National Gallery of Art - THE COLLECTION
image of Captain Samuel Sharpe Pocklington with His Wife, Pleasance, and possibly His Sister, Frances George Stubbs (artist)
British, 1724 - 1806
Captain Samuel Sharpe Pocklington with His Wife, Pleasance, and possibly His Sister, Frances, 1769
oil on canvas
overall: 100.2 x 126.6 cm (39 7/16 x 49 13/16 in.) framed: 120.7 x 146.4 x 7.6 cm (47 1/2 x 57 5/8 x 3 in.)
Gift of Mrs. Charles S. Carstairs in memory of her husband, Charles Stewart Carstairs
1952.9.4
Not on View
From the Tour: British Conversation Pieces and Portraits of the 1700s
Object 3 of 6

George Stubbs, one of Europe’s most important painters of animal subjects, was virtually self-taught as a zoologist, botanist, painter, and engraver. After embarking on a career as a portraitist, he became lecturer on human and animal anatomy at the hospital in York. As much a scientist as an artist, Stubbs published The Anatomy of the Horse in 1766, illustrated from his own dissections. He also experimented with Josiah Wedgwood in painting with enamels on ceramic plaques. Although Stubbs was voted into London’s Royal Academy of Art, he chose not to join that cultural institution in order to pursue his scientific studies.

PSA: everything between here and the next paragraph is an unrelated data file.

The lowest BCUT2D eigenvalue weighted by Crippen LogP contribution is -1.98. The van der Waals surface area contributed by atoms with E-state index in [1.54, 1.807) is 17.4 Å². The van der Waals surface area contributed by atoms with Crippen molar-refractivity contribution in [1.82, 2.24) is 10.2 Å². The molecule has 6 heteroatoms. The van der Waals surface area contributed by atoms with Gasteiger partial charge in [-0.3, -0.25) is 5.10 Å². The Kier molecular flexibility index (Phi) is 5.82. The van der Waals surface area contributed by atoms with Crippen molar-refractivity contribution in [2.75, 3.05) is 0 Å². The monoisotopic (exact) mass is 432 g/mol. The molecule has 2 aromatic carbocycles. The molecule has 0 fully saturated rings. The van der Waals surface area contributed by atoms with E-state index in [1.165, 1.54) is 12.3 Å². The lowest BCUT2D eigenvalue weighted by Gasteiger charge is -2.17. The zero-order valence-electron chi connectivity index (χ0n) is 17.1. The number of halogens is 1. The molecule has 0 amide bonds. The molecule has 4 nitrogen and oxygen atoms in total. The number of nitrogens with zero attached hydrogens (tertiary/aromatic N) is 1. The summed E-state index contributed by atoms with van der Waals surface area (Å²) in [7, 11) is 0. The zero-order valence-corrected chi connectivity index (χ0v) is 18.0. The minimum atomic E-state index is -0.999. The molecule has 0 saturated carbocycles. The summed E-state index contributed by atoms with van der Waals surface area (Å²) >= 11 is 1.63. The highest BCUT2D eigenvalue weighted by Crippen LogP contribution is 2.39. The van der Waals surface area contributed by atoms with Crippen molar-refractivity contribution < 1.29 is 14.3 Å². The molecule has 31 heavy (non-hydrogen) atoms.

This canvas celebrates the marriage in 1769 of Captain Samuel Sharpe to Pleasance Pocklington, heiress of Chelsworth Hall, Suffolk. (The captain retired from the Scots Guard in the same year and adopted his wealthy wife’s family name.) The bride in her wedding gown offers a bouquet to her husband’s steed. The other woman may be Frances, the captain’s unmarried sister.

Typical of Stubbs’ straightforward, scientific approach, the horse is rendered accurately, without artificial sentiment. The lake’s haze demonstrates Stubbs’ understanding of weather, and the majestic oak tree is an archetypal specimen that appears in his other conversation pieces.

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